The cold and wet weather have delayed the joys of spring for several weeks; however, we finally have had a couple of warm, dry sunny days at the start of April stimulating a late burst of spring colour. This splash of colour has seemed to come all at once, with a grand showing of crocus, daffodils, tulips, cherry blossom and forsythia putting on a glorious show. As for the lawns, grass growth has been particularly slow, I have only just managed to complete my second round of mowing of the year. This onset of a late spring may have also delayed any opportunity to carry out your spring lawn renovations, however, there is still time to undertake this work. The benefits of a spring lawn renovation are numerous giving you the opportunity to:
· Clean out surface moss and fibre
· Aerate/de-compact the soil
· Topdressing with a sand/soil dressing to maintain surface levels
· Overseed with some new grass seed to repopulate the lawn, sowing at a rate of 35grams M2
· Apply a spring NPK base fertiliser
The benefits of this work will be seen later in the summer, especially if you continue to look after the lawn by carrying out regular mowing, feeding and watering.
Mowing should be carried out at least weekly, using either a cylinder/rotary cutting mower, cutting at a mowing height set at between 30 – 40 mm.
Ideally if you want a respectable manicured lawn, you should be looking to cut between two and three times a week and feeding every 4 - 6 weeks with a spring and summer fertiliser.
As for the rest of the garden it is just a case of keeping it tidy and weed free. Spring pruning will help reshape and induce flowering on certain shrubs and trees, made easy with access to a lot of new pruning tools on offer in most decent garden centres. I quite like the new battery powered loppers and hand pruning tools they are very effective and simple to use.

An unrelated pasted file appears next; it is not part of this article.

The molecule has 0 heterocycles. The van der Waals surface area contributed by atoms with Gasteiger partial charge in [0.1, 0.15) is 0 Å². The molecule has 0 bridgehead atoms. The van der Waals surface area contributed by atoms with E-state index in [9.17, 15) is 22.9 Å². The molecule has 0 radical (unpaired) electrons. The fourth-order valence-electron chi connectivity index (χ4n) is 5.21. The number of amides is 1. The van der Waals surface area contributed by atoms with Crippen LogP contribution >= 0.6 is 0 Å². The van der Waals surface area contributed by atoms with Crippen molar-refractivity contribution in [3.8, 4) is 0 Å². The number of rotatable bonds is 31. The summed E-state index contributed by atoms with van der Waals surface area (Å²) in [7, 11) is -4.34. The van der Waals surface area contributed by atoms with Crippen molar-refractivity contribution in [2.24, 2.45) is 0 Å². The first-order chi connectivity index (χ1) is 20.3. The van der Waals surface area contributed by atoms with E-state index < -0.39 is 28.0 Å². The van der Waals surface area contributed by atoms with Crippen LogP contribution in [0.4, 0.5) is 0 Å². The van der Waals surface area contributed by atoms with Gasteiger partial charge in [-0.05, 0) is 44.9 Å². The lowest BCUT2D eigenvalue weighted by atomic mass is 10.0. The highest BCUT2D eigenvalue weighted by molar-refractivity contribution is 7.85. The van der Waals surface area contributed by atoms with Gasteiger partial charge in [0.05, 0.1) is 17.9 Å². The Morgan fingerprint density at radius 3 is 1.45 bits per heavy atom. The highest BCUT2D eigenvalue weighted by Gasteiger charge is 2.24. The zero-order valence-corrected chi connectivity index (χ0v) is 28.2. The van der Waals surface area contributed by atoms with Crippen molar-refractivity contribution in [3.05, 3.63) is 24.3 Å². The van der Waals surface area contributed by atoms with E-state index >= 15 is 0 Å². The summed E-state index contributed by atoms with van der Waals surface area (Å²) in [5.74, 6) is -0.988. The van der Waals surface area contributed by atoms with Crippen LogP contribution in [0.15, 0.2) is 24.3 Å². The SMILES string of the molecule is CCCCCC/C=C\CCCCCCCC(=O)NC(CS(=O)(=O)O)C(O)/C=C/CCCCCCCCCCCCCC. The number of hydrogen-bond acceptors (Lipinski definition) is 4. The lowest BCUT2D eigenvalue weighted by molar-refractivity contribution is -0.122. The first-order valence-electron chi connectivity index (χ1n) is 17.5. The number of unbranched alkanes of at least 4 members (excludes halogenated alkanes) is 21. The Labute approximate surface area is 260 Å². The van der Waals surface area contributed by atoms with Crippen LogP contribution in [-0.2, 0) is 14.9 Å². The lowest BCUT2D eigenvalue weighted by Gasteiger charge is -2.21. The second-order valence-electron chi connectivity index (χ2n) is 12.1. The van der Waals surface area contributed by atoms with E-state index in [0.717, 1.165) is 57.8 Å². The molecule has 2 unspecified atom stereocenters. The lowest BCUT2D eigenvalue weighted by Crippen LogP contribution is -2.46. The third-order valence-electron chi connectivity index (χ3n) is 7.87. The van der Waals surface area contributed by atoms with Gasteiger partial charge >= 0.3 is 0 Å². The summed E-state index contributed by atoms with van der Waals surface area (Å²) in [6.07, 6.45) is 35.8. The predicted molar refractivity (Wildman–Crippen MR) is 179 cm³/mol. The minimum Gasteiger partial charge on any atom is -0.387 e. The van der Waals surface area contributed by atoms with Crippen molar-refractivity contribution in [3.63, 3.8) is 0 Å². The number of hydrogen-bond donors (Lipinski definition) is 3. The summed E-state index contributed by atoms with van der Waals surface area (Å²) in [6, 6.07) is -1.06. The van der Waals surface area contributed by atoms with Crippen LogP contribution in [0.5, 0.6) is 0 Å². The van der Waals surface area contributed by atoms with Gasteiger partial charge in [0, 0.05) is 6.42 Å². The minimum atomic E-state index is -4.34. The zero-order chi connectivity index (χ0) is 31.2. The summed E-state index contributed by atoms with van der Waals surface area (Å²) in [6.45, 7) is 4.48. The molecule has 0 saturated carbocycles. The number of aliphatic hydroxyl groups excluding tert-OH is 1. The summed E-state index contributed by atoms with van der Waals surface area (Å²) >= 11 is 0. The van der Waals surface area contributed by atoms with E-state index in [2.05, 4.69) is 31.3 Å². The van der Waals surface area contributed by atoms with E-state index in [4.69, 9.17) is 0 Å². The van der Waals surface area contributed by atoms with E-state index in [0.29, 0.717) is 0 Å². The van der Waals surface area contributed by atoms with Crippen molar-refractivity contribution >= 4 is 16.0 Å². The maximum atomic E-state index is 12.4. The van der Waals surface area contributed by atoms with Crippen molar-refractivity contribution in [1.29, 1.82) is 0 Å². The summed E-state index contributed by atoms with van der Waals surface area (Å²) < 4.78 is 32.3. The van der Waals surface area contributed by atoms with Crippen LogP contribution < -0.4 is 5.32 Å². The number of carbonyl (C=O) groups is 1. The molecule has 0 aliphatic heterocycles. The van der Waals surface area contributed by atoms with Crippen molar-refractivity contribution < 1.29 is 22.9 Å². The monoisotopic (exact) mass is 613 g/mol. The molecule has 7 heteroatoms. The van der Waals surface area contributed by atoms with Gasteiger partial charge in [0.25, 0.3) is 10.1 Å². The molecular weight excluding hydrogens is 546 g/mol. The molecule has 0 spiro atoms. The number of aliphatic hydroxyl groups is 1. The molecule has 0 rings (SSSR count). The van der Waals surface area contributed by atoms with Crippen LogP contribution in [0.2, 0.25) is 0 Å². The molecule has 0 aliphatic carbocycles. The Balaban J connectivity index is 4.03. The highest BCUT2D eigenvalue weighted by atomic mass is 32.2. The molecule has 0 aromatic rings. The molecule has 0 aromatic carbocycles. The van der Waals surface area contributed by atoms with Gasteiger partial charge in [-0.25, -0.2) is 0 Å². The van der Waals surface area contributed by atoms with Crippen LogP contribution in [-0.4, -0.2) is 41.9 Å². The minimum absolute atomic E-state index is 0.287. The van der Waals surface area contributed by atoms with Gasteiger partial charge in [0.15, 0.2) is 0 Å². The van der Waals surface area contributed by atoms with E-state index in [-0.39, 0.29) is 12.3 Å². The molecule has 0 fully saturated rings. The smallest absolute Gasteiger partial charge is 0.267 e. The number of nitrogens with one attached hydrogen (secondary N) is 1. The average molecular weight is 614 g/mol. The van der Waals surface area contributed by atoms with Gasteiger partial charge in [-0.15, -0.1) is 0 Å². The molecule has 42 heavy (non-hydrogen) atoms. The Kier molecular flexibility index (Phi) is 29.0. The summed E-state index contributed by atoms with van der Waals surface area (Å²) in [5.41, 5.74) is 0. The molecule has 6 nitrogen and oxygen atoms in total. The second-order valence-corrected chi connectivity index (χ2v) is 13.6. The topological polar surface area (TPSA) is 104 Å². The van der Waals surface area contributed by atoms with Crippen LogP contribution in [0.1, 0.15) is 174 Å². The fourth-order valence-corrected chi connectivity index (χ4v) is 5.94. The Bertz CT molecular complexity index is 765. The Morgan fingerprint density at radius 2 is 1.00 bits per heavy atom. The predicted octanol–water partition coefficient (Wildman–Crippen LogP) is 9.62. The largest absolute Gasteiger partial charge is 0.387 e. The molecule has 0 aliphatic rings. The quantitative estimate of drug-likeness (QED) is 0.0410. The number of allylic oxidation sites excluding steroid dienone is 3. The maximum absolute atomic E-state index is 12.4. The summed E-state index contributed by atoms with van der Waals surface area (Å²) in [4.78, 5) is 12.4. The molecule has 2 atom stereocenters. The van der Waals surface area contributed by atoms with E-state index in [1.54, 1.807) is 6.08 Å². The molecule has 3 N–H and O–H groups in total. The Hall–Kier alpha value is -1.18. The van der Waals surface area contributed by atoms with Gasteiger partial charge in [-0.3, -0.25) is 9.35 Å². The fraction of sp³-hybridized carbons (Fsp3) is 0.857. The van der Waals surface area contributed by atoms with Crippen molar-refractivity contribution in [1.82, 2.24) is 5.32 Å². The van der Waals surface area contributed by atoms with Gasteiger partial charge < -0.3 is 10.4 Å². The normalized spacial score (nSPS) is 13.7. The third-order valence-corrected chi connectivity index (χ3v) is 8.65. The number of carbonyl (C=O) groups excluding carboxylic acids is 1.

Talking of battery powered equipment, most well-known manufacturers are now increasing the range of battery powered equipment they have on offer. The ongoing reliability of these tools and the longer battery life is driving a surge in the production of battery powered tools for both the professional and domestic gardening markets.
A recent visit to the Mowershop in West Haddon Warwickshire enabled me the chance to see several new battery powered mowers such as the Mountfield Princess 34li and 38li mowers that cost in the region of £350 and £450. Good value and quite comparable with the cost of petrol engine powered mowers.
I also like the concept of robotic mowers, again a number of manufacturers are now offering a range of robotic mowers to suit different size lawns ranging from 300m2 - 4000m2.
They are now very reliable and clever, having on board GPS technology to monitor their performance and refrain them from wandering off site. Most current models do use a perimeter wire to keep the mower working in its designated lawn area. However, it will not be long before these mowers can detect their working environment using sensors and GPS technology.
In Scotland, Edinburgh Council have been trialling a number of robotic mowers to cut some of their local parks and open spaces, the results have been very encouraging with both the public and council officers pleased with the performance and reliability of these mowers.
The cost of these Robotic mowers varies, based on their size and range of cutting capacity. They generally start at around £500 and move swiftly up to £2500.
For example, the Stihl IMO MI 422 model can cut lawns up to 500m2 and will cost around £1,000 whereas their top of the range IMO MI 6 32 PC that can cut lawns up to 4000m2 will cost around £2300.
The Mowershop sold over thirty robotic mowers last year and is expected to see a rise in their popularity during 2018. I was certainly impressed with the quality of cut I saw on their demo area and for most lawn owners the investment in a Robotic lawn mower will take a lot of the hard work of mowing your lawn and at the same time save you a lot of time and money.